Serval: An end-host stack for service-centric networking

Erik Nordströ, David Shue, Prem Gopalan, Robert Kiefer, Matvey Arye, Steven Y. Ko, Jennifer Rexford, Michael J. Freedman

Research output: Contribution to conferencePaperpeer-review


Internet services run on multiple servers in different locations, serving clients that are often mobile and multihomed. This does not match well with today's network stack, designed for communication between fixed hosts with topology-dependent addresses. As a result, online service providers resort to clumsy and management-intensive work-arounds-forfeiting the scalability of hierarchical addressing to support virtual server migration, directing all client traffic through dedicated load balancers, restarting connections when hosts move, and so on. In this paper, we revisit the design of the network stack to meet the needs of online services. The centerpiece of our Serval architecture is a new Service Access Layer (SAL) that sits above an unmodified network layer, and enables applications to communicate directly on service names. The SAL provides a clean service-level control/data plane split, enabling policy, control, and instack name-based routing that connects clients to services via diverse discovery techniques. By tying active sockets to the control plane, applications trigger updates to service routing state upon invoking socket calls, ensuring up-to-date service resolution. With Serval, end-points can seamlessly change network addresses, migrate flows across interfaces, or establish additional flows for efficient and uninterrupted service access. Experiments with our high-performance in-kernel prototype, and several example applications, demonstrate the value of a unified networking solution for online services.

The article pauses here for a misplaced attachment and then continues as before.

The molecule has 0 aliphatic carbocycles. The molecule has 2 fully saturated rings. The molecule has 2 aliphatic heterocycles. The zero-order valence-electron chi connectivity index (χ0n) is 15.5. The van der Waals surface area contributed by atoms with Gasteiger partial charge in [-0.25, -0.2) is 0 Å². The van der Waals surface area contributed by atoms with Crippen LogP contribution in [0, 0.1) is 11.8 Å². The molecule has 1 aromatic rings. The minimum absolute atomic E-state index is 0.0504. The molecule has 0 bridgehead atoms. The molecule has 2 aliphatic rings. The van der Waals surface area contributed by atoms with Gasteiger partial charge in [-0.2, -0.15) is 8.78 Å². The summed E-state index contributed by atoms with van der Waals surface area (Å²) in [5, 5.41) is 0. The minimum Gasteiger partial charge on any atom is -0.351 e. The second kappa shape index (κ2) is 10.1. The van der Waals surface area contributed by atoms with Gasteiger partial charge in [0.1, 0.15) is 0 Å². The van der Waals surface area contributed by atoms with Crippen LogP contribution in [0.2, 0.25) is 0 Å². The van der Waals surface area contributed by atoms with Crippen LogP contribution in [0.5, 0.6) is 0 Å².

Original languageEnglish (US)
Number of pages14
StatePublished - Jan 1 2012
Event9th USENIX Symposium on Networked Systems Design and Implementation, NSDI 2012 - San Jose, United States
Duration: Apr 25 2012Apr 27 2012


Conference9th USENIX Symposium on Networked Systems Design and Implementation, NSDI 2012
Country/TerritoryUnited States
CitySan Jose

All Science Journal Classification (ASJC) codes

  • Computer Networks and Communications
  • Control and Systems Engineering


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